The observation may be applied to Cicero and Stewart, Philos. Ess. 186., as well as Mad. de Staël.

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shrewdness of the world on that ardour and that refinement of feeling which alone can reveal to us some of the most important secrets of our own moral constilution. Reason, without sensibility, is as much without materials in morals, as she would be without the eye, in inquiries into the nature of light and colours. But, in justice to this eminent and excellent person, the principal ornament of the English church in the last half century, it must be added, that the species of interest held out by religion, being remote from us, unlike the vulgar objects which are commonly comprehended under the name of interest, and, from its sublime and inscrutable nature, capable of being refined by a pure mind, until synonymous with indefinite progress in reason and virtue, bas little of that tendency to lower the moral sentiments which cannot be denied to belong to systems of prudential ethics, founded on a perpetual calculation of the near and gross interests of the present world. Nor must it be forgolten, that the ardour of the devotional affections must render the religious moralist unconsciously disinterested in his feelings, whatever may be the selfish taint of his theory.

A scoffer might with some truth tell us, that German philosophy is founded in a repugnance to every system which has experience for its basis, or happiness for its end. Mad. de Staël would probably justify the repugnance, by contending that the metaphysics of experience uniformly led to sceptism, and the ethics of utility naturally terminated in selfishness. There is indeed a permanent hostility between modes of philosophy still more irreconcilable in their spirit and genius, than repugnant in their doctrines ; which, since the beginning of speculation, has divided individuals, nations, and ages, rather by their temper and circumstances, than in any proportion to the force of argument. Some philosophical disputes are, in truth, the forms assumed by antagonist principles in human nature. Among the more remarkable instances of this speculative war are the controversies between sceplicism and dogmatism ; between calculation and enthusiasm ; and be tween ethical systems founded on utility, and those in which, under various names, the moral principle is considered as ultimate in theory, as it is unanimously acknowledged to be supreme in practice.

It is possible in speculation to preserve the harmony of these principles, by assigning to each its due rank and its proper sphere. But, in practice, the irregular variety of events and passions and characters is perpetually impelling them beyond their end, and driving them without their province. Calm minds and tranquil periods tend towards the one-sensibility and enthusiasm, turbulence and revolution towards the other.-Peculiar conditions of society sometimes exhibit the excess of the one and of the other at the same moment. Thus, under the tyranny of the Emperors, the Roman nobility, according to their various characters, either braved oppression, with stoical enthusiasm, or escaped from it into a slightly systematised voluptuousness, which borrowed the name of Epicurus, though it breathed nothing of the spirit of that pure and amiable moralist.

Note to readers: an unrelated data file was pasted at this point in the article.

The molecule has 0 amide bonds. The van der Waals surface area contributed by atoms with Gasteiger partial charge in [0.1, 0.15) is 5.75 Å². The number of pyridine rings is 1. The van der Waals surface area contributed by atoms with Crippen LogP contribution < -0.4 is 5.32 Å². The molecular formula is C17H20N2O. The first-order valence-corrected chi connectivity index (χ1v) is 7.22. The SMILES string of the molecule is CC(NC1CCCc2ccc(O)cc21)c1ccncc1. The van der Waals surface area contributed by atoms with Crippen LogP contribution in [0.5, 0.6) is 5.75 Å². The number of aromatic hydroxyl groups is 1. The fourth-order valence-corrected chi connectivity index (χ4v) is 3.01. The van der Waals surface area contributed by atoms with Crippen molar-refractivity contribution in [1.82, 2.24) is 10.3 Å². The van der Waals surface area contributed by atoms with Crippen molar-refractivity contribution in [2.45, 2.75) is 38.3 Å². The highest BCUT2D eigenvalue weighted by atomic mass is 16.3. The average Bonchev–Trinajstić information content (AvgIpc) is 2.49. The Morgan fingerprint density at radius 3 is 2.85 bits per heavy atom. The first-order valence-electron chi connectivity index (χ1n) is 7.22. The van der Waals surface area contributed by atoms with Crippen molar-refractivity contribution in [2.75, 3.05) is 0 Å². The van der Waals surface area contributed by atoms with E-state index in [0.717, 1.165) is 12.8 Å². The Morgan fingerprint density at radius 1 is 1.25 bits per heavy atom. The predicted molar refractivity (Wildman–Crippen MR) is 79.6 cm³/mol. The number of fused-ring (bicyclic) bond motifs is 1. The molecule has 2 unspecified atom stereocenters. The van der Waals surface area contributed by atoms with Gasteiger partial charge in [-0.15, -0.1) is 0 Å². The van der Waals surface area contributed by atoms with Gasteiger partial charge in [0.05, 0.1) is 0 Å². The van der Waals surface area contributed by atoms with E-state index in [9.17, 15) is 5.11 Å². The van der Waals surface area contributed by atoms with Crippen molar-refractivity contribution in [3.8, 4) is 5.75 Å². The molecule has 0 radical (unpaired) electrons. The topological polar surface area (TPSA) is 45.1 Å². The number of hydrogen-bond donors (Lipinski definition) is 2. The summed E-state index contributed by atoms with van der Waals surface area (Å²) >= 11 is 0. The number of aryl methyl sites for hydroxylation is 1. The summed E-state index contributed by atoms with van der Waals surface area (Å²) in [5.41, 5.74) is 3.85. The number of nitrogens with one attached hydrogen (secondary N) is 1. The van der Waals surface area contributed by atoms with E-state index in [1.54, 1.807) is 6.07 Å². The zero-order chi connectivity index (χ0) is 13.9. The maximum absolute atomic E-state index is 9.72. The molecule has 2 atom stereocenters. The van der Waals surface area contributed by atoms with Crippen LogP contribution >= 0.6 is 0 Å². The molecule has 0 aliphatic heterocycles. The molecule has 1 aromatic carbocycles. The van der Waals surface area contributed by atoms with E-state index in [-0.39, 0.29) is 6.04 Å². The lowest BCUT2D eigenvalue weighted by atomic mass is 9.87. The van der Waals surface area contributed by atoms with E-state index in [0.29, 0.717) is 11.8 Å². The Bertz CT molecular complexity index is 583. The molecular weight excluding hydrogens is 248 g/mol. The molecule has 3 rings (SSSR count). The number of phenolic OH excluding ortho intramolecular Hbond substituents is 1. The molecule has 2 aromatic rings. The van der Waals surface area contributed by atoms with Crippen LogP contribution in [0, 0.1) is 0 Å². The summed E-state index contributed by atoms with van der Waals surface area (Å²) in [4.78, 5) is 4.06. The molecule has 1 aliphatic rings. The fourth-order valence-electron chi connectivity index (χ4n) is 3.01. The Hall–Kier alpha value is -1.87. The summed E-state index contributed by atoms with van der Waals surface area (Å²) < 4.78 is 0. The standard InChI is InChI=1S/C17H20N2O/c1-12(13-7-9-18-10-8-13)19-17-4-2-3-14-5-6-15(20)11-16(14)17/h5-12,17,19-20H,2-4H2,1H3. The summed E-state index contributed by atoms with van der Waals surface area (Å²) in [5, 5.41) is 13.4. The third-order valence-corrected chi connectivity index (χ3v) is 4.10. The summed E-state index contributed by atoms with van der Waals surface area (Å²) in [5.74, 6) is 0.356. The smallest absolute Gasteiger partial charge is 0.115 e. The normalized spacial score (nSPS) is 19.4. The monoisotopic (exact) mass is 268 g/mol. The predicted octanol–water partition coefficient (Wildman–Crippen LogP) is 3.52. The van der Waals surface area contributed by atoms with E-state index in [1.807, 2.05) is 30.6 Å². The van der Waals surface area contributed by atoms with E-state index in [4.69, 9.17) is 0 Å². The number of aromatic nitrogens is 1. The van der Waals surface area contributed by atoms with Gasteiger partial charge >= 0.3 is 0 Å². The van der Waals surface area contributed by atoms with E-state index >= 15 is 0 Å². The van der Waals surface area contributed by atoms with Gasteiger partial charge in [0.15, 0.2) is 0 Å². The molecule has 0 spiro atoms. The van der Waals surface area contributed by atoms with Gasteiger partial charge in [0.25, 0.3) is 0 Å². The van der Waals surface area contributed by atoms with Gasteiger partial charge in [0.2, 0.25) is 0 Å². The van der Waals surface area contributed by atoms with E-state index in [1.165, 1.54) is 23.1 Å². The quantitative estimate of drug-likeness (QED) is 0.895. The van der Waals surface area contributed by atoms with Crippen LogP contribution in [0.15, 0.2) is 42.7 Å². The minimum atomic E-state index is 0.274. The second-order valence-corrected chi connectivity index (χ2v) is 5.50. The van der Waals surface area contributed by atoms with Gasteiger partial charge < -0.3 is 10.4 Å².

There is no logical tie between the opinions ranged on either side. They are frequently disjoined, and even at variance with each other. They are examples, chosen from many others, of a permanent contest, not indeed of reason, but of the reasoning faculties with the common feelings of mankind.

The two principles which in one of these controversies have struggled for the ascendant, from the time of Epicurus and Zeno, to that of Paley

and Kant, are well stated by our philosophical and eloquent author. " The conduct of a man is truly moral, only when he disregards the fortunate or. unfortunate consequences of his actions, if these actions be dictated by duty.” On the other hand “ The general laws of nature and of society place happiness and virtue in harmony with each other." Now the second of these positions is the fundamental principle of the system of utility; and all moralists of every school must assent to the truth of the first. The question is, whether the second, as the first principle of moral theory, be consistent with the first, as an undisputed rule of moral practice. That these two propositions are in some manner reconcilable, must be the opinion of Mad. de Staël ; for she adopts them both as parts of her moral system.

Do the actions called moral by all men agree in the quality of conducing to the general happiness ? - This is surely a reasonable aud important question; and as it relates to a fact which is the subject of universal experience, it must be capable of a satisfactory answer. To this question there can be but one answer. A common quality is then discovered in all moral actions—their general utility. According to the received rules of philosophising, it should seem unnecessary to seek for any farther criterion. But whether they have any other qualities in common or not, thus much is certain, that their common quality of utility cannot be overlooked in any just theory of morals, and must on the contrary form an essential principle in such a theory. To advance a step farther, it must be admitted, that they are moral acts which, when singly considered, are repugnant to the interest of the agent. But it is a proper subject of enquiry, Whether there be any habitual disposition towards virtuous action, which it is not conducive to the happiness of the individual to entertain in such a degree as to render it impossible for him to prefer an act of vice for its separate advantage ?